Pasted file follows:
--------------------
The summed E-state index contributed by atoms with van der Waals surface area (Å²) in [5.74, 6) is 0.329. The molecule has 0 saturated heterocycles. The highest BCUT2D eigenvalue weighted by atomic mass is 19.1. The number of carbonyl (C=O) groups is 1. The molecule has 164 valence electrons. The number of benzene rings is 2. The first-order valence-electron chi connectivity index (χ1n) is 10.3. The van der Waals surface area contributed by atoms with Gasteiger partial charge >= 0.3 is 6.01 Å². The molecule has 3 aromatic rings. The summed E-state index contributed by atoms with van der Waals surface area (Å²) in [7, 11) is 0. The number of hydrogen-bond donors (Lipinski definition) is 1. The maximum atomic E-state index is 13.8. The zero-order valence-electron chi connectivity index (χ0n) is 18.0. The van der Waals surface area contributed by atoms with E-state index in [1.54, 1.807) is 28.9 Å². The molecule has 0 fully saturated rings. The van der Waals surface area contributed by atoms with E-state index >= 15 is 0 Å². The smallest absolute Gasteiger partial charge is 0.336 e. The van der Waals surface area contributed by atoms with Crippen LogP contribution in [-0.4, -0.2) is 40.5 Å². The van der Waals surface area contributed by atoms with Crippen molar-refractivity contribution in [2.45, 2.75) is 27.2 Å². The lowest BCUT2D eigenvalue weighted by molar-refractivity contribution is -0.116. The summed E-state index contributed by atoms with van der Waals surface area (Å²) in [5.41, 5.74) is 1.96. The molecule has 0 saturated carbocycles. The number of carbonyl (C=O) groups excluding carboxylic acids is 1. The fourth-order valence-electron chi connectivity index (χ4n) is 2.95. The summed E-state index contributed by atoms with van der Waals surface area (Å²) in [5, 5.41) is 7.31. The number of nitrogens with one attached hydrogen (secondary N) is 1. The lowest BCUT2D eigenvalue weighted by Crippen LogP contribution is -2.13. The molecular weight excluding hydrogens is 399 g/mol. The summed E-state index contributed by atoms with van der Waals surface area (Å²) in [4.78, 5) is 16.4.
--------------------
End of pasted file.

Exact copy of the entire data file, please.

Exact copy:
The summed E-state index contributed by atoms with van der Waals surface area (Å²) in [5.74, 6) is 0.329. The molecule has 0 saturated heterocycles. The highest BCUT2D eigenvalue weighted by atomic mass is 19.1. The number of carbonyl (C=O) groups is 1. The molecule has 164 valence electrons. The number of benzene rings is 2. The first-order valence-electron chi connectivity index (χ1n) is 10.3. The van der Waals surface area contributed by atoms with Gasteiger partial charge >= 0.3 is 6.01 Å². The molecule has 3 aromatic rings. The summed E-state index contributed by atoms with van der Waals surface area (Å²) in [7, 11) is 0. The number of hydrogen-bond donors (Lipinski definition) is 1. The maximum atomic E-state index is 13.8. The zero-order valence-electron chi connectivity index (χ0n) is 18.0. The van der Waals surface area contributed by atoms with E-state index in [1.54, 1.807) is 28.9 Å². The molecule has 0 fully saturated rings. The van der Waals surface area contributed by atoms with E-state index >= 15 is 0 Å². The smallest absolute Gasteiger partial charge is 0.336 e. The van der Waals surface area contributed by atoms with Crippen LogP contribution in [-0.4, -0.2) is 40.5 Å². The van der Waals surface area contributed by atoms with Crippen molar-refractivity contribution in [2.45, 2.75) is 27.2 Å². The lowest BCUT2D eigenvalue weighted by molar-refractivity contribution is -0.116. The summed E-state index contributed by atoms with van der Waals surface area (Å²) in [5.41, 5.74) is 1.96. The molecule has 0 saturated carbocycles. The number of carbonyl (C=O) groups excluding carboxylic acids is 1. The fourth-order valence-electron chi connectivity index (χ4n) is 2.95. The summed E-state index contributed by atoms with van der Waals surface area (Å²) in [5, 5.41) is 7.31. The number of nitrogens with one attached hydrogen (secondary N) is 1. The lowest BCUT2D eigenvalue weighted by Crippen LogP contribution is -2.13. The molecular weight excluding hydrogens is 399 g/mol. The summed E-state index contributed by atoms with van der Waals surface area (Å²) in [4.78, 5) is 16.4.